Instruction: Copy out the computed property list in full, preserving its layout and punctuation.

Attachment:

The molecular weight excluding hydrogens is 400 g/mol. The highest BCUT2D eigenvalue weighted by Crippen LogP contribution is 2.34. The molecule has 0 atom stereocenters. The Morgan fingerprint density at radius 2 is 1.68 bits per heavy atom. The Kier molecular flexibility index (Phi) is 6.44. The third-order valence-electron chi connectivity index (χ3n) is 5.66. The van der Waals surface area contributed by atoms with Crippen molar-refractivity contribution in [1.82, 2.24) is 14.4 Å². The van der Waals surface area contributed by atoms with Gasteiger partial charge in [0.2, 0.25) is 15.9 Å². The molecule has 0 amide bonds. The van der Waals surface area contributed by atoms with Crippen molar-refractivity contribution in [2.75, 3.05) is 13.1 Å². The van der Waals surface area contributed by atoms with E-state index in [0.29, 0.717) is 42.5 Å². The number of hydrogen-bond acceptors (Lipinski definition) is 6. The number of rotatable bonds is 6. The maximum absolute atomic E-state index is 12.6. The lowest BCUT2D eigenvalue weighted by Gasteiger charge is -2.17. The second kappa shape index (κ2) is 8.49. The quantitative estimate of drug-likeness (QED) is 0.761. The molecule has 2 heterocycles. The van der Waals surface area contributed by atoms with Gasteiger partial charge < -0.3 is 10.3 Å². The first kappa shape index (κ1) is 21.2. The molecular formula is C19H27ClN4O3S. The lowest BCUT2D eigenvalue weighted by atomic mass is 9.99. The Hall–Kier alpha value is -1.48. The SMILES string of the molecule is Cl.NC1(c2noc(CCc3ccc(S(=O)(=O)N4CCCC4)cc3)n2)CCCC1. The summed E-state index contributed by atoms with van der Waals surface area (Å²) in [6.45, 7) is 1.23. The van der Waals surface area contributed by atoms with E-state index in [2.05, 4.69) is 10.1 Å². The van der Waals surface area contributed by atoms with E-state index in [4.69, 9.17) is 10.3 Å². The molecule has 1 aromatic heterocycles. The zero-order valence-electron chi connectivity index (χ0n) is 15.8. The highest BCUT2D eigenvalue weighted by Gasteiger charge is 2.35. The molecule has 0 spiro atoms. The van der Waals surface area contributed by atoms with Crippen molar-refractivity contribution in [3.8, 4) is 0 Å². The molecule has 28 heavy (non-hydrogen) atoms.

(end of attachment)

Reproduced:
The molecular weight excluding hydrogens is 400 g/mol. The highest BCUT2D eigenvalue weighted by Crippen LogP contribution is 2.34. The molecule has 0 atom stereocenters. The Morgan fingerprint density at radius 2 is 1.68 bits per heavy atom. The Kier molecular flexibility index (Phi) is 6.44. The third-order valence-electron chi connectivity index (χ3n) is 5.66. The van der Waals surface area contributed by atoms with Crippen molar-refractivity contribution in [1.82, 2.24) is 14.4 Å². The van der Waals surface area contributed by atoms with Gasteiger partial charge in [0.2, 0.25) is 15.9 Å². The molecule has 0 amide bonds. The van der Waals surface area contributed by atoms with Crippen molar-refractivity contribution in [2.75, 3.05) is 13.1 Å². The van der Waals surface area contributed by atoms with E-state index in [0.29, 0.717) is 42.5 Å². The number of hydrogen-bond acceptors (Lipinski definition) is 6. The number of rotatable bonds is 6. The maximum absolute atomic E-state index is 12.6. The lowest BCUT2D eigenvalue weighted by Gasteiger charge is -2.17. The second kappa shape index (κ2) is 8.49. The quantitative estimate of drug-likeness (QED) is 0.761. The molecule has 2 heterocycles. The van der Waals surface area contributed by atoms with Gasteiger partial charge < -0.3 is 10.3 Å². The first kappa shape index (κ1) is 21.2. The molecular formula is C19H27ClN4O3S. The lowest BCUT2D eigenvalue weighted by atomic mass is 9.99. The Hall–Kier alpha value is -1.48. The SMILES string of the molecule is Cl.NC1(c2noc(CCc3ccc(S(=O)(=O)N4CCCC4)cc3)n2)CCCC1. The summed E-state index contributed by atoms with van der Waals surface area (Å²) in [6.45, 7) is 1.23. The van der Waals surface area contributed by atoms with E-state index in [2.05, 4.69) is 10.1 Å². The van der Waals surface area contributed by atoms with E-state index in [4.69, 9.17) is 10.3 Å². The molecule has 1 aromatic heterocycles. The zero-order valence-electron chi connectivity index (χ0n) is 15.8. The highest BCUT2D eigenvalue weighted by Gasteiger charge is 2.35. The molecule has 0 spiro atoms. The van der Waals surface area contributed by atoms with Crippen molar-refractivity contribution in [3.8, 4) is 0 Å². The molecule has 28 heavy (non-hydrogen) atoms.